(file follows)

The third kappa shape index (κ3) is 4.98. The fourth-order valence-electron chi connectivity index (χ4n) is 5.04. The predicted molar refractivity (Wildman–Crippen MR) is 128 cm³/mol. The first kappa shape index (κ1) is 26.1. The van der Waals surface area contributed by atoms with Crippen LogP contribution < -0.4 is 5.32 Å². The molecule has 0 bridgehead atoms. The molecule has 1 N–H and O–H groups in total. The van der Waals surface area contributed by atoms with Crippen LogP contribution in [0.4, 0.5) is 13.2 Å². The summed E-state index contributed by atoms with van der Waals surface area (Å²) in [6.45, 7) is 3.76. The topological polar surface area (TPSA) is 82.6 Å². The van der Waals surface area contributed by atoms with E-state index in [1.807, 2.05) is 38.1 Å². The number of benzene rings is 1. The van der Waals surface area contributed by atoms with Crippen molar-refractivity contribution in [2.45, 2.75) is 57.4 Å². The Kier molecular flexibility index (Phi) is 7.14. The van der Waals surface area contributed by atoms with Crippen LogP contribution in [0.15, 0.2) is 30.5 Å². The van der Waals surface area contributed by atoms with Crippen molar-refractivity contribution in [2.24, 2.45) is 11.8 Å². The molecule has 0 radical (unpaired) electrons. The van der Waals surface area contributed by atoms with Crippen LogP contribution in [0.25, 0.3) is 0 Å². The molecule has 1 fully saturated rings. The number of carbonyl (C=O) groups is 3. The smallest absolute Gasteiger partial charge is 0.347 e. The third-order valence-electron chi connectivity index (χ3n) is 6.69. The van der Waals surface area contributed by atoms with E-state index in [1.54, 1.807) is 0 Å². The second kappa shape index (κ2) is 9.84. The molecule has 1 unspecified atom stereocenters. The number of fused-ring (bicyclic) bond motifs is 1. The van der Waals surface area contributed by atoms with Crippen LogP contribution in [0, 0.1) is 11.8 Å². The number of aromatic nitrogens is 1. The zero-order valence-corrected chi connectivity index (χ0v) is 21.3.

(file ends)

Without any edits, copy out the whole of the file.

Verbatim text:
The third kappa shape index (κ3) is 4.98. The fourth-order valence-electron chi connectivity index (χ4n) is 5.04. The predicted molar refractivity (Wildman–Crippen MR) is 128 cm³/mol. The first kappa shape index (κ1) is 26.1. The van der Waals surface area contributed by atoms with Crippen LogP contribution < -0.4 is 5.32 Å². The molecule has 0 bridgehead atoms. The molecule has 1 N–H and O–H groups in total. The van der Waals surface area contributed by atoms with Crippen LogP contribution in [0.4, 0.5) is 13.2 Å². The summed E-state index contributed by atoms with van der Waals surface area (Å²) in [6.45, 7) is 3.76. The topological polar surface area (TPSA) is 82.6 Å². The van der Waals surface area contributed by atoms with E-state index in [1.807, 2.05) is 38.1 Å². The number of benzene rings is 1. The van der Waals surface area contributed by atoms with Crippen molar-refractivity contribution in [2.45, 2.75) is 57.4 Å². The Kier molecular flexibility index (Phi) is 7.14. The van der Waals surface area contributed by atoms with Crippen LogP contribution in [0.15, 0.2) is 30.5 Å². The van der Waals surface area contributed by atoms with Crippen molar-refractivity contribution in [2.24, 2.45) is 11.8 Å². The molecule has 0 radical (unpaired) electrons. The van der Waals surface area contributed by atoms with Crippen LogP contribution in [0.25, 0.3) is 0 Å². The molecule has 1 fully saturated rings. The number of carbonyl (C=O) groups is 3. The smallest absolute Gasteiger partial charge is 0.347 e. The third-order valence-electron chi connectivity index (χ3n) is 6.69. The van der Waals surface area contributed by atoms with E-state index in [1.54, 1.807) is 0 Å². The second kappa shape index (κ2) is 9.84. The molecule has 1 unspecified atom stereocenters. The number of fused-ring (bicyclic) bond motifs is 1. The van der Waals surface area contributed by atoms with Crippen LogP contribution in [0, 0.1) is 11.8 Å². The number of aromatic nitrogens is 1. The zero-order valence-corrected chi connectivity index (χ0v) is 21.3.